Wednesday, February 28, 2007

House and Home Part 2 - Lighting

Having settled the question of dishwashers once and for all (to my own satisfaction anyway), I turned my attention to those new religious icons, compact fluorescent lights (CFLs - nothing to do with the Canadian Football league).
After blanket media coverage, pretty much everyone now knows that CFLs are a GOOD THING. They last much longer and use much less electricity than conventional incandescent bulbs (apparently using a CFL in place of an incandescent bulb can save an unlikely-sounding half-a-tonne of carbon dioxide over its life).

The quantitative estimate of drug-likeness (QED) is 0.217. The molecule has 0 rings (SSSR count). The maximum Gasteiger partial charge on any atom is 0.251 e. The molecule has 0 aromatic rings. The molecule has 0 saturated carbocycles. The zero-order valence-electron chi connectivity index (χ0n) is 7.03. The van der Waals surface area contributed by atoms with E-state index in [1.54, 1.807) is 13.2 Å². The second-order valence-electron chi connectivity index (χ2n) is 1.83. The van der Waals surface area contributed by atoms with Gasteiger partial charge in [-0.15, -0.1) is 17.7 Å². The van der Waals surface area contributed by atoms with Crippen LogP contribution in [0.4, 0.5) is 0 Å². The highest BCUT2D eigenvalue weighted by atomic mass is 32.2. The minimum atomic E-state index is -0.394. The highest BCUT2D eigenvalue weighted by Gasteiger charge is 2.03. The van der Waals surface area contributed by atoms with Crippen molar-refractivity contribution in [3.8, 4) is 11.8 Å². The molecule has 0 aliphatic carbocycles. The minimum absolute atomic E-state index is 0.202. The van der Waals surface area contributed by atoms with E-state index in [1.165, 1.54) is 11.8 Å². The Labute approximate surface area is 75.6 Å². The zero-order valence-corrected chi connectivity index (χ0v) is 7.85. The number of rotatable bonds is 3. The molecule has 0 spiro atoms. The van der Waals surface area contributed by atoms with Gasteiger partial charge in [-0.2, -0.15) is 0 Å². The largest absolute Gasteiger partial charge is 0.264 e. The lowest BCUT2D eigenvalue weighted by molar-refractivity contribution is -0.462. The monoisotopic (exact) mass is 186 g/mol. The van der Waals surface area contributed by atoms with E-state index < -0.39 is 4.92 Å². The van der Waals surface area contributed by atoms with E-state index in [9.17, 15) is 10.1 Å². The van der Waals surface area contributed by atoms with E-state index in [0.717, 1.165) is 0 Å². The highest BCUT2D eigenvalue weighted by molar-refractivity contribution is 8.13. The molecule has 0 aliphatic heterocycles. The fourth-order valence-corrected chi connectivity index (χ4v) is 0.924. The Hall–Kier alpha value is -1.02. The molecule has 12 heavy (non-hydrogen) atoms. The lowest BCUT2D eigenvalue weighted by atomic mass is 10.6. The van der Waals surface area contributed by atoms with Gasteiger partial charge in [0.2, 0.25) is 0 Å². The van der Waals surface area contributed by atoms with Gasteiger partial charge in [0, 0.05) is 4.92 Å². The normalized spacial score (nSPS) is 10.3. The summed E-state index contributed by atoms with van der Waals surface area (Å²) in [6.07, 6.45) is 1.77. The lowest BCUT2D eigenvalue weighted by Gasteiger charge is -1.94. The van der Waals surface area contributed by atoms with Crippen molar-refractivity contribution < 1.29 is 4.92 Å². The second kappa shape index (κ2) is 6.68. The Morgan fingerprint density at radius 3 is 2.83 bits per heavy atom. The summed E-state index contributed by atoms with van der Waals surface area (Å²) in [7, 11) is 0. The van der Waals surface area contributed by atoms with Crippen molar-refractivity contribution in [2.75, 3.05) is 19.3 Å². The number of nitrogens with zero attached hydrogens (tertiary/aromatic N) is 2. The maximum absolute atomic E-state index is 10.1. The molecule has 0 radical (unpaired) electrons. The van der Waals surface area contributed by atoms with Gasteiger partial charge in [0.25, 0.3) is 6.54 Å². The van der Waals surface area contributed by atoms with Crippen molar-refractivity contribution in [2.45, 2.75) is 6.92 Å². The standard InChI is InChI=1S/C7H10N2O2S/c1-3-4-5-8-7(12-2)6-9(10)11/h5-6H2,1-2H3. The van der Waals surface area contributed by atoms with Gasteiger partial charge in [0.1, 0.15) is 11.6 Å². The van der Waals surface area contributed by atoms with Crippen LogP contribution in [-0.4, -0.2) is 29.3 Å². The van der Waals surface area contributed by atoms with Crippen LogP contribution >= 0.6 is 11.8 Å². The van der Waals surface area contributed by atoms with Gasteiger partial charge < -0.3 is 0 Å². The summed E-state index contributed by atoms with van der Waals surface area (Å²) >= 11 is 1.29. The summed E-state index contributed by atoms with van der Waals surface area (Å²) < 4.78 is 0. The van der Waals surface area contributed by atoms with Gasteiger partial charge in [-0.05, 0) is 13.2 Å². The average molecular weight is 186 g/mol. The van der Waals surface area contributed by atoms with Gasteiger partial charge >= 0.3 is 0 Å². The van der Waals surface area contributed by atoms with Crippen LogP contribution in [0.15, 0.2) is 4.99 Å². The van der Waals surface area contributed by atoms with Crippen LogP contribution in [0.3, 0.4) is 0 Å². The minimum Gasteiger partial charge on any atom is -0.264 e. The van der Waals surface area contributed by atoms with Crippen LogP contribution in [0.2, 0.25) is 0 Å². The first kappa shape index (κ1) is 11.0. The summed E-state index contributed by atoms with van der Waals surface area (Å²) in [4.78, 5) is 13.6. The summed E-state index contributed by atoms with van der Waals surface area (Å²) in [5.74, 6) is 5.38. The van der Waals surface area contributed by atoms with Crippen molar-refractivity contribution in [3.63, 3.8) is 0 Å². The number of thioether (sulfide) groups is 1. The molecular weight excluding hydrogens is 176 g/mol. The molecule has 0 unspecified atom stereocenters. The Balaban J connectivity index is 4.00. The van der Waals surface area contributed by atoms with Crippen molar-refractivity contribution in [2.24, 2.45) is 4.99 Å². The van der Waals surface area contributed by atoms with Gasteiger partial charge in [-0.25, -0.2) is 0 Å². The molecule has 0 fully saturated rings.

What is less well know is that they contain trace amounts of mercury, which as most people also know is a BAD THING.
Most information seems to play this down, stressing that the reduced electricity consumption actually creates less mercury pollution from coal-powered power stations which more than offsets the mercury pollution the new bulbs create in themselves (which I consider a bit of a spurious argument given that we are supposed to be phasing out fossil fuel power generation) or that a watch battery contains 5 times as much mercury as a CFL (so?).
But it seems that we should be treating them as hazardous waste, which most people I'm sure are blissfully unaware of.
This has already become an issue in Australia where the new law phasing out incandescent light bulbs is running into problems as recyclers point out that they can't be recycled (not that incandescent bulbs could ever be effectively recycled, but hey...)
Why is nothing ever simple and clear-cut?

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